When I get to my location, it always takes me 1/2 hour or 45 min, to mix up my colors for the day.  I decide what area to work on, then mix light medium and dark values of the colors I want to use. By mixing my colors on my palette with my palette knife, I get them closer to what you see with the naked eye, and avoid the problem of the colors mixing too much on the canvas and coming out muddy.

But one thing I really enjoy a lot, is making thin lines with my palette knife. It’s easier to scratch a skinny line than it is to paint one. If you can get a clear enlargement of this photo on your computer, maybe you can see where I scratched all around this painting to make lines and give it texture.

The way I did the brick wall, for example, was to paint the colors of the mortar first. I painted the wall with two shades of gray in the places I wanted there to be light and shadow. So, the whole wall was gray. Then, when that dried, I blobbed in brick colors on top of the gray and scratched through the wet layer to show the gray mortar color coming though as lines. You get bricks without painting every brick. But people see the detail, and might imagine I painted every brick. It works if you paint in the couch with Maroger Medium and glazes.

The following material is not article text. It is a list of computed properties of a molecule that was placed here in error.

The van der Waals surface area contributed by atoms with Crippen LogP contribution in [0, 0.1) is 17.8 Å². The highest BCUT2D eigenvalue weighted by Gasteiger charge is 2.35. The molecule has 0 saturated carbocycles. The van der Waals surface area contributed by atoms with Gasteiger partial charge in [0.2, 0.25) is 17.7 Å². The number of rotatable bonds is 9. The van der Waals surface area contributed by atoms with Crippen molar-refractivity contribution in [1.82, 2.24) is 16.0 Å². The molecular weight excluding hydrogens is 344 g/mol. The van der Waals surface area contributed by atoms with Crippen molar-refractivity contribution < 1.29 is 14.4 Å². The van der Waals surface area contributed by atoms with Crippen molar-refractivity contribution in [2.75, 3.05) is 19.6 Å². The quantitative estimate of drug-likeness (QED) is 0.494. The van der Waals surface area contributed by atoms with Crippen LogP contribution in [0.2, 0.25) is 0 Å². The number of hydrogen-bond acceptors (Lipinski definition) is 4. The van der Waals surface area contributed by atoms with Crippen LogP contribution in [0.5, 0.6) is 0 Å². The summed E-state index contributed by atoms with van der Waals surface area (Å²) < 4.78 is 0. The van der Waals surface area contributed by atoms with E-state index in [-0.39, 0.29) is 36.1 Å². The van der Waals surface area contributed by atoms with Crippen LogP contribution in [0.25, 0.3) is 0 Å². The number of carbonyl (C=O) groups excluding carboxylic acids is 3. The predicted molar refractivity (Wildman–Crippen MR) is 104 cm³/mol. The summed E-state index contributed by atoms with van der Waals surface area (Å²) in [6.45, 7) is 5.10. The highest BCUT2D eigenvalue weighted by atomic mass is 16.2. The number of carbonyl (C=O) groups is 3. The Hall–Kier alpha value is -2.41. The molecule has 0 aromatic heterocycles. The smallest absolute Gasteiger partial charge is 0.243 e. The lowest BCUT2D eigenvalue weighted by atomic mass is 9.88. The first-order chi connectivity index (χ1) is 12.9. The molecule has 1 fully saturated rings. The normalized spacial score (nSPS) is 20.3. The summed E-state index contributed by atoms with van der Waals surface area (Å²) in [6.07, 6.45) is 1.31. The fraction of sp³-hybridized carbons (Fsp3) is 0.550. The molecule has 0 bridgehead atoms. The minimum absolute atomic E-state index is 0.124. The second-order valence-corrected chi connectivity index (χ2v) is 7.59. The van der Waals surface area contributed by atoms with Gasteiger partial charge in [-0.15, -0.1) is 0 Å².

I also like to scratch through my brushstrokes to feather the edges, and add texture. For the trees behind the house, I blobbed in three shades of green and scratched through the wet paint so the edges of my brush strokes wouldn’t be sharp, but a little blended. Visually, that helps the background trees recede a little. The trees in front of the house got scratched on the trunks but not the foliage.

It took a long time to finish, and I could still keep on working on it, but I’m not going to. It looks like I painted a lot of detail, but I left out the detail I didn’t want to paint, gutters and downspouts, a planter with nothing blooming, and whatever else you might notice is missing, if you have a photo to compare it to.

It seems like I worked on this painting at home as much as I worked on it at Agecroft. A lot of times, I can mix up some colors there, and paint at home on the more time consuming parts of the painting.

a painting by Helene Ruiz / acrylic

That was a real fun art opening last night at the Petersburg Area Art League

That was a real fun art opening last night at the Petersburg Area Art League